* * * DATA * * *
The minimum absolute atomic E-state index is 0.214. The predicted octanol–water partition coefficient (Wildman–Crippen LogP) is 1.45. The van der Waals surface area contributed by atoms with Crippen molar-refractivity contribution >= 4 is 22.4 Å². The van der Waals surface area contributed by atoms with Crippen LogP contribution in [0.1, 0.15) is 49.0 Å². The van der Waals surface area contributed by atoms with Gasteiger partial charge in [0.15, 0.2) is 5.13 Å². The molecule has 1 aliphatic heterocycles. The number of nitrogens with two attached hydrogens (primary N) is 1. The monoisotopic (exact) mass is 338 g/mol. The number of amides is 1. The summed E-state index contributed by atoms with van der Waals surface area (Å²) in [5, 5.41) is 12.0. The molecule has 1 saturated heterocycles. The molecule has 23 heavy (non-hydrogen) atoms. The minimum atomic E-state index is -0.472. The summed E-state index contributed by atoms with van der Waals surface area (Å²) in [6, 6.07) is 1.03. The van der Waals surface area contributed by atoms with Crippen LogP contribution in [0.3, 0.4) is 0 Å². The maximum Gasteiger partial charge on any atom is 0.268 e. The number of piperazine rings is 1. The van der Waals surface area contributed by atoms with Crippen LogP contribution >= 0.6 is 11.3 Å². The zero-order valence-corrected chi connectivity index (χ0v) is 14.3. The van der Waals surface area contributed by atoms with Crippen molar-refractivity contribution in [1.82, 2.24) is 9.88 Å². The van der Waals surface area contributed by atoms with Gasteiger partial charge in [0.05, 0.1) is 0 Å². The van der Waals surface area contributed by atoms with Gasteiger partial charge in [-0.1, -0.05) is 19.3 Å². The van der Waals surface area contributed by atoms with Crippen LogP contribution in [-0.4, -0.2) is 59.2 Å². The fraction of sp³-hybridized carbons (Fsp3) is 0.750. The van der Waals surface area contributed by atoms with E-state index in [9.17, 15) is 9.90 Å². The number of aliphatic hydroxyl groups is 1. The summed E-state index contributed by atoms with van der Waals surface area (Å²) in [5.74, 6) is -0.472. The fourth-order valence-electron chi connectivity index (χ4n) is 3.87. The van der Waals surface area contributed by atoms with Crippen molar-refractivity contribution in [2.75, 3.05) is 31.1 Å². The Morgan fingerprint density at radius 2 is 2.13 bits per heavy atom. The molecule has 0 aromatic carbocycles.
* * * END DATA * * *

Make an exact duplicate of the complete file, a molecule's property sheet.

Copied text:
The minimum absolute atomic E-state index is 0.214. The predicted octanol–water partition coefficient (Wildman–Crippen LogP) is 1.45. The van der Waals surface area contributed by atoms with Crippen molar-refractivity contribution >= 4 is 22.4 Å². The van der Waals surface area contributed by atoms with Crippen LogP contribution in [0.1, 0.15) is 49.0 Å². The van der Waals surface area contributed by atoms with Gasteiger partial charge in [0.15, 0.2) is 5.13 Å². The molecule has 1 aliphatic heterocycles. The number of nitrogens with two attached hydrogens (primary N) is 1. The monoisotopic (exact) mass is 338 g/mol. The number of amides is 1. The summed E-state index contributed by atoms with van der Waals surface area (Å²) in [5, 5.41) is 12.0. The molecule has 1 saturated heterocycles. The molecule has 23 heavy (non-hydrogen) atoms. The minimum atomic E-state index is -0.472. The summed E-state index contributed by atoms with van der Waals surface area (Å²) in [6, 6.07) is 1.03. The van der Waals surface area contributed by atoms with Crippen LogP contribution in [0.3, 0.4) is 0 Å². The maximum Gasteiger partial charge on any atom is 0.268 e. The number of piperazine rings is 1. The van der Waals surface area contributed by atoms with Crippen LogP contribution >= 0.6 is 11.3 Å². The zero-order valence-corrected chi connectivity index (χ0v) is 14.3. The van der Waals surface area contributed by atoms with Crippen molar-refractivity contribution in [1.82, 2.24) is 9.88 Å². The van der Waals surface area contributed by atoms with Gasteiger partial charge in [0.05, 0.1) is 0 Å². The van der Waals surface area contributed by atoms with Gasteiger partial charge in [-0.1, -0.05) is 19.3 Å². The van der Waals surface area contributed by atoms with Crippen LogP contribution in [-0.4, -0.2) is 59.2 Å². The fraction of sp³-hybridized carbons (Fsp3) is 0.750. The van der Waals surface area contributed by atoms with E-state index in [9.17, 15) is 9.90 Å². The number of aliphatic hydroxyl groups is 1. The summed E-state index contributed by atoms with van der Waals surface area (Å²) in [5.74, 6) is -0.472. The fourth-order valence-electron chi connectivity index (χ4n) is 3.87. The van der Waals surface area contributed by atoms with Crippen molar-refractivity contribution in [2.75, 3.05) is 31.1 Å². The Morgan fingerprint density at radius 2 is 2.13 bits per heavy atom. The molecule has 0 aromatic carbocycles.